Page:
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Why outsourcing jobs overseas is on my company's agenda, too

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Date published: 10/8/2006

CHESTERFIELD, Mo.--Lou Dobbs is right. So is Dilbert: We have to do something about American jobs going overseas. And I realized it as I was inspecting my new data center in New Delhi.

With 2,500 employees, Insituform Technologies may not be the biggest company in America, but we clean water in 40 countries using dozens of currencies and 80 pieces of intellectual property. The demands on our information technology are intense. In addition to all the taxes and local regulations and currency fluctuations, we track equipment, materials, and labor from our 100 crews, measuring productivity and costs day-to-day around the world.

As demand for clean water grows throughout the globe, so has our business. Last year, the EPA reported 73,000 sewer leaks in the U.S. Lots more are not discovered or reported. The rest of the world is in even worse shape--which means our business is growing, as are the needs of our data management operations.

When we learned we needed a better system, our first choice was America. That didn't last long. We discovered that transferring our data operations to India would not just give us the same capability for less money, we would also upgrade our system's sophistication, reliability, redundancy, security, and scalability. So we replaced the nine employees in our Information Technology department with highly educated professionals a half a world away making $9 an hour.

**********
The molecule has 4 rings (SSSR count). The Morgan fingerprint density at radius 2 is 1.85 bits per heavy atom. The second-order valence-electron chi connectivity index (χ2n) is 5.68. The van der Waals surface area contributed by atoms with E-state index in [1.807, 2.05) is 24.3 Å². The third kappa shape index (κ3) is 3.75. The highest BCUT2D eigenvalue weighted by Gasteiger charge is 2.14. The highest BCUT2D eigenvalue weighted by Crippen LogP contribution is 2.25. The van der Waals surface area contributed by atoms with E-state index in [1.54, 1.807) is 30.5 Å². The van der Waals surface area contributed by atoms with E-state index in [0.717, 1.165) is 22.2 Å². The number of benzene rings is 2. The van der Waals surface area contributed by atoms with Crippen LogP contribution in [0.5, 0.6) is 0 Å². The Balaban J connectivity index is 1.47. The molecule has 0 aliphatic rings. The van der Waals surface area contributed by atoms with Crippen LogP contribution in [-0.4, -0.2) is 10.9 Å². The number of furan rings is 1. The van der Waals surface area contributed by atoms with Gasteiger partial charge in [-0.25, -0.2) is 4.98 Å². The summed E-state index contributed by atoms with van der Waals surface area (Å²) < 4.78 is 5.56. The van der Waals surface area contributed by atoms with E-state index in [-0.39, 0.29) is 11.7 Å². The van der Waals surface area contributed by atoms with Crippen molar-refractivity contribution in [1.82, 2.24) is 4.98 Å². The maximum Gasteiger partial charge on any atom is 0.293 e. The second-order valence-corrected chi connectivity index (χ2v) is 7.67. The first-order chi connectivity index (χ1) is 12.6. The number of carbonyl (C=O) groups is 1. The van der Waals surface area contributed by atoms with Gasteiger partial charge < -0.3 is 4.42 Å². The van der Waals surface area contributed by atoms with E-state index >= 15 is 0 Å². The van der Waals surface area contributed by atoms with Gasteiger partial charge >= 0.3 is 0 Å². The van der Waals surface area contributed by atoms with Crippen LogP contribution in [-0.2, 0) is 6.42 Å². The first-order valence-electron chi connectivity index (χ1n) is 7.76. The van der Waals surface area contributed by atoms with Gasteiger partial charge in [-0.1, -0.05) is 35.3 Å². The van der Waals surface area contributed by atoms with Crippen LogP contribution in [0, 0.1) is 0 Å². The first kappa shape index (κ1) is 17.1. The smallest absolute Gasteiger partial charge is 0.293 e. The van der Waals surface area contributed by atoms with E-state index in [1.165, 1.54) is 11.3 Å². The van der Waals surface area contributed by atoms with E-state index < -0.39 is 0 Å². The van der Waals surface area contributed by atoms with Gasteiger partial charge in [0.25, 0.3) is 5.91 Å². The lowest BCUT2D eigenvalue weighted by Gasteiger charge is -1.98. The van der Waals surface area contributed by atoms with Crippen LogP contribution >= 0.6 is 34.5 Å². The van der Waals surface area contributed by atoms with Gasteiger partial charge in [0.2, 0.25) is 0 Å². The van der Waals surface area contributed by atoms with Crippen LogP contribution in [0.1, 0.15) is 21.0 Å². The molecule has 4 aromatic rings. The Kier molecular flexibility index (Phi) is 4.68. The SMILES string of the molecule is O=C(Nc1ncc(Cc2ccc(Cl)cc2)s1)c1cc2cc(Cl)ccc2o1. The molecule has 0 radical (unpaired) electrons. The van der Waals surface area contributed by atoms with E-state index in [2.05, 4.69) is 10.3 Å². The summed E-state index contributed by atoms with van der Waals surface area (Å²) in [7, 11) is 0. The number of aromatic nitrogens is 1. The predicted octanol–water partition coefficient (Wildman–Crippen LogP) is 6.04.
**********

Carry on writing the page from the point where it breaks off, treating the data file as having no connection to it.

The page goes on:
It was not a popular choice, in or out of our company. From Dilbert to Dobbs, outsourcing is seen as proof positive that corporate greed is ruining the country, transforming America into a nation that does nothing but " take in the world's laundry."

To us it is not about profits, but survival: Either we slash costs and improve productivity, or our customers will find someone who will.

As I walked through our data center, I saw not only the future of America, but also our past. The people working for us were highly educated, highly motivated, and, for many, it was the best job any in their village ever had. They all have dreams of more responsibility, more skills, more money, and a fierce desire to do what it takes to get them.

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